She captions a process photo of Compression Cradle on Instagram: “Note to Self, I feel like the only way to truly go beyond yourself and make work that is relevant today, is to be okay with working from a place of uncertainty. Somehow, miraculously, this attitude allows you and what you make to align with all the weird change that is upon us.” The precariousness of social systems and environmental conditions has left tomorrow shrouded in ambiguity. Experimentation is the only way to land on something new. “My curiosity has led me to a certain point in time, to the work that I'm doing, and it is feeling more and more relevant,” McRae told The Journal.

McCrae's Future Survival Kit includes "new kinds of deeply immersive tools, designed as antidotes to our submissive nature towards technology." Photo by Ariel Fisher.

Her work has been a sort of harbinger. Exploring how technology has created a level of estrangement, McRae began her short movie called Institute of Isolation by contemplating the lonely experience of astronauts in space. For the film, she crafted a training facility in which humans are conditioned to endure isolation in order to better withstand the extreme social conditions of space travel. It is only now, with lockdowns around the world, that many of us can fully comprehend how difficult and unprepared we are to live in isolation. 

The value of her process has been recognized by a wide-ranging set of clients, from large corporations to artists to universities, looking to forecast new movements. Companies like Intel and Phillips, who are responsible for introducing new technologies, benefit from the perspective of an artist who considers how innovations of today can cause unintended reverberations into the future.

Future Survival Kit demonstrates how McRae invites conversation about the issues of tomorrow. Photo by Ariel Fisher.

Fellow creatives such as singer Robyn collaborated with McRae to create a visual texture that invokes what is yet to come. As a visiting professor at SCI_Arc, she teaches a course called The Brink: Capturing Uncertainty about the conditions of catastrophe, encouraging her students to carry out material experiments – rendering her classrooms the messiest but certainly among the most interesting. Her approach has far-reaching resonance.  

McRae is preparing for a number of international shows, including a solo at the MU Artspace in Eindhoven, and a group show at HEK in Switzerland called Real Feelings for which she is designing a survival raft made of a combination of fabrics found on runways, campsites, and hardware stores.

Future Survival Kit is an ongoing project, first commissioned by Adobe for the Festival of Impossible. Photo by Ariel Fisher.

Creating work in a climate that already mimics fiction, McRae said: “This pandemic that we are currently embracing is a reminder that art is a mechanism to express what is to be or what is to come.” She elaborated: “Art is a mirror of where we are at,” and sees it as a medium for exploring potential futures and asking “Do we want them?”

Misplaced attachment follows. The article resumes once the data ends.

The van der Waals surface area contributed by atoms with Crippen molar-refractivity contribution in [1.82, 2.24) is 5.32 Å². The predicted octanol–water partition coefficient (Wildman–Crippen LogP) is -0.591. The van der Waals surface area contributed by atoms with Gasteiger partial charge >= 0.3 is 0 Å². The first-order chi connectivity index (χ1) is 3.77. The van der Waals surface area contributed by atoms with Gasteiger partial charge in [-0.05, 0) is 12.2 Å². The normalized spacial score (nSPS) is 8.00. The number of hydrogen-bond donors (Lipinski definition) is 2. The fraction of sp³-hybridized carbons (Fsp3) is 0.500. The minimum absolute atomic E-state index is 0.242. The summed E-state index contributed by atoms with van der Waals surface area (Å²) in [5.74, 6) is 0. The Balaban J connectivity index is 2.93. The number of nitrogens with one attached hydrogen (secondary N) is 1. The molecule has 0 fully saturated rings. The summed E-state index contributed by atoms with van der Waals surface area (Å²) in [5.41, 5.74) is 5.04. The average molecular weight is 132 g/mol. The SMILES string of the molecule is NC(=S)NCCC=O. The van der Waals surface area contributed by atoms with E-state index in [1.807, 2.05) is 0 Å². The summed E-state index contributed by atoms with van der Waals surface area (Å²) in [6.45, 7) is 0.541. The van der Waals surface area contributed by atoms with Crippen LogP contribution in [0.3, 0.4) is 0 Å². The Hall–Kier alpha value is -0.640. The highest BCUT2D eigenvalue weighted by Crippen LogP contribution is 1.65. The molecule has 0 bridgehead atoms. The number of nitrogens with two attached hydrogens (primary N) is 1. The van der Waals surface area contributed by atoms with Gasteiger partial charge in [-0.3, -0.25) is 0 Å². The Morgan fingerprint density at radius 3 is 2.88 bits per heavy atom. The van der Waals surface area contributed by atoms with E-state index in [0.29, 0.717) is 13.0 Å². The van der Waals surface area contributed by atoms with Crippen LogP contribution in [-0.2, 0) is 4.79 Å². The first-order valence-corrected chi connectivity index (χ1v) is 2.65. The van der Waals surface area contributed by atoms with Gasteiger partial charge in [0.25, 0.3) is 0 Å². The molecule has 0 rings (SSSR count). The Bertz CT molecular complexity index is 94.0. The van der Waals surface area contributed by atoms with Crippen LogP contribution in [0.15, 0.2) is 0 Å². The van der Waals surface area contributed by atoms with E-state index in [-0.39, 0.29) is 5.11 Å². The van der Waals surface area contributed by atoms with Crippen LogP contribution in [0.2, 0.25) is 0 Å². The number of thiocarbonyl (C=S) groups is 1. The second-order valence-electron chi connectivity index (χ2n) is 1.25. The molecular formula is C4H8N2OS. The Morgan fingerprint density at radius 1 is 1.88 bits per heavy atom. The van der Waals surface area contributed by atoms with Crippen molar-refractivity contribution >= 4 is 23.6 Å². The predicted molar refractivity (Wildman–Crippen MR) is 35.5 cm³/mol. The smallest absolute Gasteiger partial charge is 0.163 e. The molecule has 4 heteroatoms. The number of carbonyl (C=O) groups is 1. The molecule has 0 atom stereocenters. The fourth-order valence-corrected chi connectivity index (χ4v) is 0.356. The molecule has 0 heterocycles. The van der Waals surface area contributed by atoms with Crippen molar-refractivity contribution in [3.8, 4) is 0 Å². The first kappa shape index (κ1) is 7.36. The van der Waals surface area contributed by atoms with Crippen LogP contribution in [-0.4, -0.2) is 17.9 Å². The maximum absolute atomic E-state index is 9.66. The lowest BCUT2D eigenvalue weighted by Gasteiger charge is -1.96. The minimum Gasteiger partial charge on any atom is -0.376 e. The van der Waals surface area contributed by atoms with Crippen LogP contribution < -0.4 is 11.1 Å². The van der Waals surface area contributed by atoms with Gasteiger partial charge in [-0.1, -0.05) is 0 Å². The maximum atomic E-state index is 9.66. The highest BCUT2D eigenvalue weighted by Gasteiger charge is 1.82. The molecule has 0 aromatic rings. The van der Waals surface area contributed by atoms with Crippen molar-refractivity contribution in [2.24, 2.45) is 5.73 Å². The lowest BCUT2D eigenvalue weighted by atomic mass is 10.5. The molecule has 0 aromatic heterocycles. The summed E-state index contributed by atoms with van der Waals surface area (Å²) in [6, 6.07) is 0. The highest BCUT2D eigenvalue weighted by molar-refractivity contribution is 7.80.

Her upcoming work is curious, and provides another opportunity for McRae and the audience to discover something new. “I certainly don't like repeating myself, I don't like having the same conversations over and over,” she said. “I love it when I'm also learning in a conversation.” 

Portrait of Lucy McRae by Jeannine Tan.

For 2020 she is developing another iteration of her piece Biometric Mirror, a sci-fi beauty salon that uses algorithms to measure visitors’ faces, and analyze their emotions and traits based on their features. Inspired by the Marquart mask, an equation for beauty developed by a Hollywood-based plastic surgeon, the piece problematizes the idea of measurable beauty.

The Biometric Mirror – developed with Dr Niels Wouters and Science Gallery Melbourne – questions who is determining these algorithms and standards, and asks “how do we ensure that accident, epiphany, and serendipity are incorporated into the design of these algorithms” so that we do not just end up “looking identical [with a] mono aesthetic of humans.” It is a tool to have conversations with people who are not necessarily interfacing with artificial intelligence. By seeing oneself at the center of the discussion, the frightening concept that algorithms can tell something about us is rendered tangible.

McRae’s work is an invitation into conversation, a moment to get uncomfortable, to confront fears, and to process our relationship to technology – something we are all having to deal with of late. When contemplating the future, McRae said: “The most important thing is not to provide answers, but to keep asking questions."